● Pacific Gas & Electric
● Southern Company
● Midwest Energy
Tenant impact: Maximize electricity and natural gas efficiency in your space to lower costs.
Sustainability impact: Reduce greenhouse gas emissions generated in providing energy to the leased space. Reduce pressure on the electrical grid, resulting in increased grid resilience.
2) Easy fixes to stop wasting water (and money).
● Check for water leaks by (i) walking around the physical property and (ii) analyzing water usage in your bills for sudden increases in usage. If you identify leaks, it’s likely to be a money-saver to fix them. Need help reviewing water bills for trends? Property Works can assist.
● Test toilets for leaks, as water loss here can really add up and the tracer dye test won’t take much time. We found some examples of non-toxic, biodegradable toilet leak tracer dye here and here, and others are likely available on the market.
● Coordinate with your plumbing service to upgrade and/or clean the aerators in your location’s faucets. Yes, another small item that can lead to big cost savings. Check out this post on commercial faucet aerators for details. Tip: if the flow rate is more than 1.5 gallons per minute (gpm) per the rating on the aerator, it’s probably beneficial to replace it with a lower-flow option.
○ Lower water bills.
○Readiness to operate in reduced-water conditions, as water is a limited resource and combinations of regulatory and actual availability limits are likely to impact future water usage during your lease term.
Sustainability impact: Minimize waste of an essential natural resource.
3) “Start stopping” wasting electricity (and money).
● Phase in LED bulbs at your leased locations. Light-emitting diode, or “LED”, bulbs are available in a broad range of sizes and styles, use 90% less energy to operate than incandescent bulbs, and last 15 times longer. Details here at EnergyStar.gov and U.S. Green Chamber of Commerce, along with some rebate offers. Don’t forget to check with your utility provider for LED equipment rebates, also. Georgia Power’s rebate page is linked here, as an example. Big picture? According to EnergyStar, “By 2027, widespread use of LEDs could reduce [U.S.] electricity use equal to the annual electrical output of 44 large electric power plants, and lead to total savings of more than $30 billion.”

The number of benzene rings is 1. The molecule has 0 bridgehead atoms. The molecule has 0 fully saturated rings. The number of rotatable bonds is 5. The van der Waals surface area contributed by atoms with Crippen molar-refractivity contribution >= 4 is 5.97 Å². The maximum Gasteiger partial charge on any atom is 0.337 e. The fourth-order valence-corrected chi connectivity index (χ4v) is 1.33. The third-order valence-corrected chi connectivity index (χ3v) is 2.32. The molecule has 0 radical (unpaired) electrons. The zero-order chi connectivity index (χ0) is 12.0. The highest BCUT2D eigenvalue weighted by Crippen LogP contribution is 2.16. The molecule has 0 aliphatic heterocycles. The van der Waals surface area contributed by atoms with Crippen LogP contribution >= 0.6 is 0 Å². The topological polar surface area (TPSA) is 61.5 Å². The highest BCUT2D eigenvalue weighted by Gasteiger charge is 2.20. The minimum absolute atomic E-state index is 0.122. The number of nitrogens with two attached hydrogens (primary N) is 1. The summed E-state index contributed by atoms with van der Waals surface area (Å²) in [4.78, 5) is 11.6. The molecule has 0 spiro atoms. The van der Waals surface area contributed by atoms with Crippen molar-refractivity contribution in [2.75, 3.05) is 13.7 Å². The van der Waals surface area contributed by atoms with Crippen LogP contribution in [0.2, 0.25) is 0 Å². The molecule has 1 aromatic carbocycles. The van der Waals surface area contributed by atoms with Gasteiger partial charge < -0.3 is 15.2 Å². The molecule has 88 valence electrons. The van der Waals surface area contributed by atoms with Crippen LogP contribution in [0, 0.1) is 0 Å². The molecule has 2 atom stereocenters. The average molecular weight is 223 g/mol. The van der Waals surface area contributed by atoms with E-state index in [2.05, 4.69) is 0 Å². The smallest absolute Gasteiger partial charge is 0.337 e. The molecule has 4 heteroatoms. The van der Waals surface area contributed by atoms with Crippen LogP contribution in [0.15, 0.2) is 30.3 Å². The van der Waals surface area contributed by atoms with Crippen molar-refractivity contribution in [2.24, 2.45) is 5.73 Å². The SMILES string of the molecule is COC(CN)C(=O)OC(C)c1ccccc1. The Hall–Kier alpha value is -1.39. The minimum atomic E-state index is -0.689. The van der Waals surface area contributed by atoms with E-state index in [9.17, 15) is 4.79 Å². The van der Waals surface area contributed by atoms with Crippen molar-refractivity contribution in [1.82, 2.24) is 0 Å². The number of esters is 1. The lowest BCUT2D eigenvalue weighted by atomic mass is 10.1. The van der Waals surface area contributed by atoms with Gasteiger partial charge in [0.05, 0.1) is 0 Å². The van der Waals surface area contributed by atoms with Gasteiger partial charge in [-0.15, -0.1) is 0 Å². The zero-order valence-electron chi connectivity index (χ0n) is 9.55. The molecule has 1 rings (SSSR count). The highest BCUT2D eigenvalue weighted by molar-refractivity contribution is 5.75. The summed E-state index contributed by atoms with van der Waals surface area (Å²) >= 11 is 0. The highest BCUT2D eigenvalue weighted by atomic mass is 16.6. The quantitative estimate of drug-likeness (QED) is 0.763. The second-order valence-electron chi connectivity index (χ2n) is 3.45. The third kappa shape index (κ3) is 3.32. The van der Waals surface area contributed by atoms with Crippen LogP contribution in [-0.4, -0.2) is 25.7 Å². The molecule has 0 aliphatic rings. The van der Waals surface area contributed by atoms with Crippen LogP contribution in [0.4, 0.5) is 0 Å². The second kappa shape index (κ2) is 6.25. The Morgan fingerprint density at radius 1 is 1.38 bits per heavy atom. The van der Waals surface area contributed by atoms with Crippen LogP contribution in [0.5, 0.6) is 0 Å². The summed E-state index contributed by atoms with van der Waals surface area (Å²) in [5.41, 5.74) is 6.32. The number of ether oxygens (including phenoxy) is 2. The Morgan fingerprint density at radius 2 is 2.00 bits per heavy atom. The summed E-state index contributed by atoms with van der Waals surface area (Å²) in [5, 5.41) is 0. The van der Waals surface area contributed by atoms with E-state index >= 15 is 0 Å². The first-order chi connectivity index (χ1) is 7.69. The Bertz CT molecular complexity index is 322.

● See if your energy provider(s) offers commercial/business energy efficiency audits. Even if you’re not ready to sign on for an audit, you can get a sense of what’s available.
○ Lower electric bills.
○More information about what next steps on the sustainability road are practical and profitable.
Sustainability impact: Less energy consumed = lower greenhouse gas emissions and less stress on the electrical grid.
Do you have a scheduled remodel coming up? That could be a great time to schedule an energy efficiency audit and integrate the suggested sustainable building features. And consider opening up the lines of communication with your landlord or franchise brand about building sustainability. Perhaps they have an interest in the benefits of a better-performing building and some tenant improvement allowance or other incentive could be worked out. Sustainability is an opportunity to earn recognition for improving building performance, streamline operations for all buildings in a portfolio, and strengthen marketing with positive brand recognition.
We’ll be posting more on leased location sustainability, resilience and reporting, so watch this space. Send questions, comments and topics you’d like to see covered to Caroline.
Would a short conversation about sensible next steps to sustainability for your locations be helpful? Contact Kelly.
Kelly O’Day Weisinger is the Director of Corporate Sustainability at the Environmental Defense Fund, specializing for over ten years in practical, impactful and just solutions to real-world sustainability challenges affecting businesses. Caroline Magee, a VP at Property Works, focuses on ESG and sustainability considerations across industry sectors, including real estate, financial services and energy.
Links are provided for information only and not for purposes of endorsement. Any opinions expressed are those of the individual authors and do not purport to reflect the opinions and views of Property Works or the Environmental Defense Fund.